Animals: Our Friends and Teachers

Animals sense the truth of our character.  Whether we’re sad, angry or both, it’s very difficult to hide how we’re feeling from an animal.  I personally believe, animals are guides in the development of our souls.  The great wisdom which lies beneath their fur, feathers and scales is extroardinary, and behind the softness of their eyes, resides a gentle spirit just waiting to befriend us, if only we allow them to do so.

I feel very fortunate to have had constant contact with many animals over my life time.  I once knew a horse who taught me about responsibility and courage.  A dog named Gypsy, who taught me about trust and forgiveness, and Tick, a little dog who taught me the joys of the heart has no boundaries.

                                           Simba

On our ranch we raise sheep.  Last November, two lambs were born but because of the cold weather, only one survived.  Unfortunately the mother rejected the surviving lamb and we brought the tiny creäture to my daughter to raise.  The idea, was to eventually return the lamb to the herd once it was able to eat on its own.

My daughter named the lamb Simba.  She bottle fed him, woke up at 3am for feedings, and bathed him every week, most of all, she loved him.
Time passed and Simba grew up strong and healthy.  We weaned him from the bottle, which was not an easy thing to do, and attempted to integrate him back into the flock.  Much to our dismay, the other sheep wanted nothing to do with Simba.  They pushed him into a corner with head butts and kicks, while Simba desperately cried for my daughter.  It was clear, Simba was going to have a hard time adjusting to life as a sheep.

Weeks passed, and we began to notice Simba preferred the company of our five Queensland Heelers more than his own kind.  Everywhere the dogs went, Simba went too.  Even more interesting, the dogs seemed to accept him into the pack.  Who would have thought, a sheep would integrate into a dog pack and not with his own kind?  We also noticed he had absolutely no interest in the flock, who often wandered nearby while grazing or resting in the sun.  It seems that nature took its course and Simba found his place.  He was a dog.  I wonder if he knows he’s really a sheep?  But then again, does it even matter?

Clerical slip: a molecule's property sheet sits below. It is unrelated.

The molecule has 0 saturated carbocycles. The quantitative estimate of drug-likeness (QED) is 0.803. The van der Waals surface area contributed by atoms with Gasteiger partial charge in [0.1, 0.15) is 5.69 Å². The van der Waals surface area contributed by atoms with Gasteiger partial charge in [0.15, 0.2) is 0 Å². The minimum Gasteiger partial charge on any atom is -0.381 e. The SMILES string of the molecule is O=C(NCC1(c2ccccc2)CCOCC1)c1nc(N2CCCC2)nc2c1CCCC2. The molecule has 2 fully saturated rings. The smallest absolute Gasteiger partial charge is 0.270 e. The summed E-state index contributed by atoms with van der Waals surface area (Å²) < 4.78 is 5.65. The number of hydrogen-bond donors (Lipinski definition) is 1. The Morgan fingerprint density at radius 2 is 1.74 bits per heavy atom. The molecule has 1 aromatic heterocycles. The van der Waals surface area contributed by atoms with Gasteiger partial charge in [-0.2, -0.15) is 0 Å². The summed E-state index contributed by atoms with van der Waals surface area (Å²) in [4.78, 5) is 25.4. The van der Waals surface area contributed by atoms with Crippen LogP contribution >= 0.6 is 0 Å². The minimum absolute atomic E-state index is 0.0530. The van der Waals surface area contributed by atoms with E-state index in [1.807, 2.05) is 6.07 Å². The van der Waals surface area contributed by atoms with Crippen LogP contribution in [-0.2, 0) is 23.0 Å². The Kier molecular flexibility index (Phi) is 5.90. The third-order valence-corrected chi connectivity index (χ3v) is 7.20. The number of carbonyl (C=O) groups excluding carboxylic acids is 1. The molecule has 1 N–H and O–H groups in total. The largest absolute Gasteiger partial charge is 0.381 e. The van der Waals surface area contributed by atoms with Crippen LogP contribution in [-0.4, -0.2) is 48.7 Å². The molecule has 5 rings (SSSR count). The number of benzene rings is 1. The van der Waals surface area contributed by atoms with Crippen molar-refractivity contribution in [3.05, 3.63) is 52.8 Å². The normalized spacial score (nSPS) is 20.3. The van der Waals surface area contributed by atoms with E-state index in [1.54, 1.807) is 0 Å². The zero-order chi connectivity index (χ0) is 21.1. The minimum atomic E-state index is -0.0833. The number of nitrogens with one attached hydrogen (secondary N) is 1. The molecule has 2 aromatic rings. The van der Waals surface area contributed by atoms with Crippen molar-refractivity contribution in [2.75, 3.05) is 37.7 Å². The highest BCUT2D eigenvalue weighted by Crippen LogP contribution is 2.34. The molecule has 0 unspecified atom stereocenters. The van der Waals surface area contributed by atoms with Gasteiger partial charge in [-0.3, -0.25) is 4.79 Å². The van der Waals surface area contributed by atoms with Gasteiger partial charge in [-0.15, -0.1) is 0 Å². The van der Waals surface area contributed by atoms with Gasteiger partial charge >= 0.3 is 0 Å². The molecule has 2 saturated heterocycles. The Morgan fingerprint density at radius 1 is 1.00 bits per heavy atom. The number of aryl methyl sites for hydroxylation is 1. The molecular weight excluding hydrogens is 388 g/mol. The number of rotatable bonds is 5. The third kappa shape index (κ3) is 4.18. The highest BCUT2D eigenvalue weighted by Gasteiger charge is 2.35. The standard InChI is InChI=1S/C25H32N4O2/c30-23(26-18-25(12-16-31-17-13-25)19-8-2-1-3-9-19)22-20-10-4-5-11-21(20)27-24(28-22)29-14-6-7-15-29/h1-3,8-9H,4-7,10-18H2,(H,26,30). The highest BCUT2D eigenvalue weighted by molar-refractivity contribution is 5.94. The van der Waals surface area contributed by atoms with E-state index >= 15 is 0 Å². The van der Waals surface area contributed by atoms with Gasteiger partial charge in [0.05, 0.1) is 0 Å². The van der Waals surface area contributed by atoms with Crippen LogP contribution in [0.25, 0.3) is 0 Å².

Throughout history, and even today in many places of the world, human society has developed social class systems depending on how much money people make, what family lineage you hail from and so forth.  These social classes are also distinguished by the clothes you wear, the kind of car you drive and even by what neighborhood you might live in.

What I’ve seen with Simba and our dogs leads me to believe that in the animal world, color, size or shape doesn’t really matter.  Simba, a prey animal, has integrated among the predators, living with them as one of their own.  I often wonder if they discussed this first?  Was there an exchange between them that convinced the dogs, Simba was one of them?
I marvel at the dog’s friendliness towards Simba.  He head butts the dogs, runs next to them while kicking up his heels as he follows the pack around the ranch.  I do believe he thinks he’s a dog.

There is so much we can learn from our animals friends.   Each animal has its own unique qualities, just like humans do which are available to us if we take the time to notice.
Most, if not all indigenous cultures believed animals represented qualities of the spirit from which humans were to learn from while on their journey through life.   In the Native American tradition, the hawk, brought messages from the spirit world.  The bear, introspection and journey work.  While the horse, my personal favorite, is a symbol strength and freedom.  In the Celtic tradition, the horse, particularly a white one, was also a messenger who provided passage to the other world.

Here are a few of my favorite quotes about animals:

An animal’s eyes have the power to speak a great language.  ~Martin Buber

Animals are such agreeable friends – they ask no questions, they pass no criticisms.  ~George Eliot

Lots of people talk to animals…. Not very many listen, though…. That’s the problem.  ~Benjamin Hoff, The Tao of Pooh

By the way, today is my 25th wedding anniversary and this weekend we are celebrating at the ranch.  I hope Simba doesn’t find out lamb, will be the main course on the dinner menu.  My daughter and I gave him a good bath yesterday so he’ll be ready for the festivities next weekend.  Undoubtedly when people see him all dress up in his red bandana, chasing dogs and following my daughter around, he will be a highlight of the day.

Simba after his bath

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